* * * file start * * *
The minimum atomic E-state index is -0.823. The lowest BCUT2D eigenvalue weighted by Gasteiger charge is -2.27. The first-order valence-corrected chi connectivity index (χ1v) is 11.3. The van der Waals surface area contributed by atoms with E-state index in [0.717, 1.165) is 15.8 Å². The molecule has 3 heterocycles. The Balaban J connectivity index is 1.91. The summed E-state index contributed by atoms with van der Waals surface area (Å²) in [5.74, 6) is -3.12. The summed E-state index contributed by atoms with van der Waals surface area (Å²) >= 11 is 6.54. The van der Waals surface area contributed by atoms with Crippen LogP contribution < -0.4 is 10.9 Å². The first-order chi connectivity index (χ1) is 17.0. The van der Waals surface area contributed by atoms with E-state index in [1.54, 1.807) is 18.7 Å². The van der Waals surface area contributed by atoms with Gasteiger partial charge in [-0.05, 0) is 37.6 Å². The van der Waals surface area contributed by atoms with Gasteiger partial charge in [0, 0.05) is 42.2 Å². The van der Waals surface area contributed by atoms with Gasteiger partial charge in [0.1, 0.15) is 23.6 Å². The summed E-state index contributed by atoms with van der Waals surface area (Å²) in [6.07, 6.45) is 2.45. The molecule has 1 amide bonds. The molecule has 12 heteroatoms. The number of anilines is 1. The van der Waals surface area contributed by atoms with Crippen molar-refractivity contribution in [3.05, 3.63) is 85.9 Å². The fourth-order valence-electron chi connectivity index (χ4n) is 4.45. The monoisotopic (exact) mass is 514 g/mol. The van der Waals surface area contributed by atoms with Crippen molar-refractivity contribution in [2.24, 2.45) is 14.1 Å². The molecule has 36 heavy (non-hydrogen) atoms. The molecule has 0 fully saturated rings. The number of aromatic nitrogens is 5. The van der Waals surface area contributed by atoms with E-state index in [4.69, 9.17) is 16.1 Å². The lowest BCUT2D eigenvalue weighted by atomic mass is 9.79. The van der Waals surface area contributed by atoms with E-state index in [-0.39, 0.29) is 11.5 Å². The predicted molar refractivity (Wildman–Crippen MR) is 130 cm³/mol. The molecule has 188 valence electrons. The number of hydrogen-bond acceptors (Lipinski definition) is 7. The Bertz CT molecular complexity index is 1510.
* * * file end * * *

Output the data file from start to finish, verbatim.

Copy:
The minimum atomic E-state index is -0.823. The lowest BCUT2D eigenvalue weighted by Gasteiger charge is -2.27. The first-order valence-corrected chi connectivity index (χ1v) is 11.3. The van der Waals surface area contributed by atoms with E-state index in [0.717, 1.165) is 15.8 Å². The molecule has 3 heterocycles. The Balaban J connectivity index is 1.91. The summed E-state index contributed by atoms with van der Waals surface area (Å²) in [5.74, 6) is -3.12. The summed E-state index contributed by atoms with van der Waals surface area (Å²) >= 11 is 6.54. The van der Waals surface area contributed by atoms with Crippen LogP contribution < -0.4 is 10.9 Å². The first-order chi connectivity index (χ1) is 17.0. The van der Waals surface area contributed by atoms with E-state index in [1.54, 1.807) is 18.7 Å². The van der Waals surface area contributed by atoms with Gasteiger partial charge in [-0.05, 0) is 37.6 Å². The van der Waals surface area contributed by atoms with Gasteiger partial charge in [0, 0.05) is 42.2 Å². The van der Waals surface area contributed by atoms with Gasteiger partial charge in [0.1, 0.15) is 23.6 Å². The summed E-state index contributed by atoms with van der Waals surface area (Å²) in [6.07, 6.45) is 2.45. The molecule has 1 amide bonds. The molecule has 12 heteroatoms. The number of anilines is 1. The van der Waals surface area contributed by atoms with Crippen molar-refractivity contribution in [3.05, 3.63) is 85.9 Å². The fourth-order valence-electron chi connectivity index (χ4n) is 4.45. The monoisotopic (exact) mass is 514 g/mol. The van der Waals surface area contributed by atoms with Crippen molar-refractivity contribution in [2.24, 2.45) is 14.1 Å². The molecule has 36 heavy (non-hydrogen) atoms. The molecule has 0 fully saturated rings. The number of aromatic nitrogens is 5. The van der Waals surface area contributed by atoms with E-state index in [4.69, 9.17) is 16.1 Å². The lowest BCUT2D eigenvalue weighted by atomic mass is 9.79. The van der Waals surface area contributed by atoms with E-state index in [-0.39, 0.29) is 11.5 Å². The predicted molar refractivity (Wildman–Crippen MR) is 130 cm³/mol. The molecule has 188 valence electrons. The number of hydrogen-bond acceptors (Lipinski definition) is 7. The Bertz CT molecular complexity index is 1510.